Monday, May 01, 2017

Travelogue -- England and Paris 2017

In April, I was asked to travel to England to do some work onsite with a software development company we were outsourcing with. Even though I knew the days would be busy and hectic, I was excited for the trip and my wife was excited to join me and do some sightseeing on her own while I was working.

Work was in Brighton which is a fun seaside resort city on the southern coast of England. Lynette quickly remembered moments of joy from Jane Austen tales of her characters going to Brighton and she was even more excited at the prospect. We stayed in a reasonably priced 4-star hotel called Jury's Inn Waterfront which, as you might expect, was down on the coast with a great view of the ocean and the nearby Brighton Pier.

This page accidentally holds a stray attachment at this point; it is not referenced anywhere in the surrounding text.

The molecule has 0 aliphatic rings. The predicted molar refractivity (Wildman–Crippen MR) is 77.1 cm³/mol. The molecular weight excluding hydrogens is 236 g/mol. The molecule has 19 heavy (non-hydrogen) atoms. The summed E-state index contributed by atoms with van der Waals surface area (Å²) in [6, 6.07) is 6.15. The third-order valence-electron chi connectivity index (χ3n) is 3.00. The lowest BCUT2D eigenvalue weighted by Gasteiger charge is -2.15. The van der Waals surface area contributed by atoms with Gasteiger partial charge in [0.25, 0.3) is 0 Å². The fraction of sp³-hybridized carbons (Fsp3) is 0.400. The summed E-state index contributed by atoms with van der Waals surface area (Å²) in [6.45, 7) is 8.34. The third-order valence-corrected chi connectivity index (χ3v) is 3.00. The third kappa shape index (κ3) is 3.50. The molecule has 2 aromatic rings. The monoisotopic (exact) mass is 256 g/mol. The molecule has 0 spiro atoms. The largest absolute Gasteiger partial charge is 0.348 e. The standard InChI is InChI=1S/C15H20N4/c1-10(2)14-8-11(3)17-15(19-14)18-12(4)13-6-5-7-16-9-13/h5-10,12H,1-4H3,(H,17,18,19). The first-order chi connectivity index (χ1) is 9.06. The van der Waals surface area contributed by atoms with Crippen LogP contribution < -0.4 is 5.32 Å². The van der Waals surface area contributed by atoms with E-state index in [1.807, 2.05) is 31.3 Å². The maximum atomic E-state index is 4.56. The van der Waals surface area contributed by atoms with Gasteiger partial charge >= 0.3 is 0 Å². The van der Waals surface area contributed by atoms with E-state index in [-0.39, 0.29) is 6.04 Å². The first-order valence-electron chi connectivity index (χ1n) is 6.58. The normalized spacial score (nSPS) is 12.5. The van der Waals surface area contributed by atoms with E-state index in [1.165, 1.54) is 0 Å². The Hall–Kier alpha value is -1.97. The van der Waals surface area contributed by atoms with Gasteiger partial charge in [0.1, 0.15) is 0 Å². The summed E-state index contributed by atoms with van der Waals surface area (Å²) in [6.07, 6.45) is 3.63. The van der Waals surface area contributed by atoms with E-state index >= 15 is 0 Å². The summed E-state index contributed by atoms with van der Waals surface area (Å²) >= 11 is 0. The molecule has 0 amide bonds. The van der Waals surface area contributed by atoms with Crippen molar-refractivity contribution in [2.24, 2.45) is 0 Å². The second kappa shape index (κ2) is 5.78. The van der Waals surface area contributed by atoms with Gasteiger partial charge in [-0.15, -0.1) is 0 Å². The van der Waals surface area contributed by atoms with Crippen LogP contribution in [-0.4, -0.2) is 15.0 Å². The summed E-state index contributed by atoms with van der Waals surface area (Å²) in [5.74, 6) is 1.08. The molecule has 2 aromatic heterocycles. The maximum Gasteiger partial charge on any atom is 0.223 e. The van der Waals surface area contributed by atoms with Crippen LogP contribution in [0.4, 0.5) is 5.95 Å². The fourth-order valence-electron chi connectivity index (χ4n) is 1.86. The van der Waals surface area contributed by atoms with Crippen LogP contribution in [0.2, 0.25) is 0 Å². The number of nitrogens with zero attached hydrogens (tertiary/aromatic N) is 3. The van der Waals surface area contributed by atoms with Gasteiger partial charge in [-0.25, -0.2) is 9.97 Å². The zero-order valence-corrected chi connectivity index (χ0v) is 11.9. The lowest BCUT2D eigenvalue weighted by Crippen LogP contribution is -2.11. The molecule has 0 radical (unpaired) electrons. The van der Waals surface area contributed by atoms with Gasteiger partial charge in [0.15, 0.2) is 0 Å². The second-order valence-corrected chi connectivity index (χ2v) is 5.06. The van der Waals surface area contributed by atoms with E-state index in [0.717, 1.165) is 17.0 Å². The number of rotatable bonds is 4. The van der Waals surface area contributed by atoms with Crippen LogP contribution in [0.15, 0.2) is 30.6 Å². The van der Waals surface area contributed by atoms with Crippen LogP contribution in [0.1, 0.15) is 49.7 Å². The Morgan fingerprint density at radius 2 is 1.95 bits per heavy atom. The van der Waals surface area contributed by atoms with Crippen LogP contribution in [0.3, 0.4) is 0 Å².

The hotel amenities were comfortable and acceptable and the staff was quite friendly and very helpful. The beach and ocean were a wonderful draw to me (as usual) although the temperature was rather chilly and the beach was pebble rather than sand so I didn't take any opportunity to just lay down and watch the water like I normally would. Still it was awesome being right on the oceanfront for the trip. The nearby Pier was a fun attraction as well. It had a boardwalk vibe with street vendors, arcade machines and carnival rides. The style and atmosphere was fun.